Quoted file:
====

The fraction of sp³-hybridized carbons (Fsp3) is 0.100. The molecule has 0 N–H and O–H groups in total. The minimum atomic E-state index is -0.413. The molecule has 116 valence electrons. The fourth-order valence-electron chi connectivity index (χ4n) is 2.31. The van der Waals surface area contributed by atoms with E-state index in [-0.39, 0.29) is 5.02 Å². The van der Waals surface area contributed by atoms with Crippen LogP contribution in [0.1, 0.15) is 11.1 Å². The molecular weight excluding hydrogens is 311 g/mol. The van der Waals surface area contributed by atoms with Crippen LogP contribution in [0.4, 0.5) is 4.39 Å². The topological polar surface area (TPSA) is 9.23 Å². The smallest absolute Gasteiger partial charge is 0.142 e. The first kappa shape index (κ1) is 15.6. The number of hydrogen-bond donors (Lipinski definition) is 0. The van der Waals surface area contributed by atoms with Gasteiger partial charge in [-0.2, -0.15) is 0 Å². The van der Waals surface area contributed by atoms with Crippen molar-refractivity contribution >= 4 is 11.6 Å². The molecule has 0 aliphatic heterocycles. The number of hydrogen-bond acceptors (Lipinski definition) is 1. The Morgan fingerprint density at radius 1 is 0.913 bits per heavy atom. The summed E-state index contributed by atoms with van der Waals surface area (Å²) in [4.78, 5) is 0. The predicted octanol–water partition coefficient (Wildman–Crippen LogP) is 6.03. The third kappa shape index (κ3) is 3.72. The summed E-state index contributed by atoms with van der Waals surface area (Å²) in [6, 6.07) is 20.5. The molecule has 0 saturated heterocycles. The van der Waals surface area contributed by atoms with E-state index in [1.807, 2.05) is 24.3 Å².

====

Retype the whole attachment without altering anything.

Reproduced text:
The fraction of sp³-hybridized carbons (Fsp3) is 0.100. The molecule has 0 N–H and O–H groups in total. The minimum atomic E-state index is -0.413. The molecule has 116 valence electrons. The fourth-order valence-electron chi connectivity index (χ4n) is 2.31. The van der Waals surface area contributed by atoms with E-state index in [-0.39, 0.29) is 5.02 Å². The van der Waals surface area contributed by atoms with Crippen LogP contribution in [0.1, 0.15) is 11.1 Å². The molecular weight excluding hydrogens is 311 g/mol. The van der Waals surface area contributed by atoms with Crippen LogP contribution in [0.4, 0.5) is 4.39 Å². The topological polar surface area (TPSA) is 9.23 Å². The smallest absolute Gasteiger partial charge is 0.142 e. The first kappa shape index (κ1) is 15.6. The number of hydrogen-bond donors (Lipinski definition) is 0. The van der Waals surface area contributed by atoms with Gasteiger partial charge in [-0.2, -0.15) is 0 Å². The van der Waals surface area contributed by atoms with Crippen molar-refractivity contribution >= 4 is 11.6 Å². The molecule has 0 aliphatic heterocycles. The number of hydrogen-bond acceptors (Lipinski definition) is 1. The Morgan fingerprint density at radius 1 is 0.913 bits per heavy atom. The summed E-state index contributed by atoms with van der Waals surface area (Å²) in [4.78, 5) is 0. The predicted octanol–water partition coefficient (Wildman–Crippen LogP) is 6.03. The third kappa shape index (κ3) is 3.72. The summed E-state index contributed by atoms with van der Waals surface area (Å²) in [6, 6.07) is 20.5. The molecule has 0 saturated heterocycles. The van der Waals surface area contributed by atoms with E-state index in [1.807, 2.05) is 24.3 Å².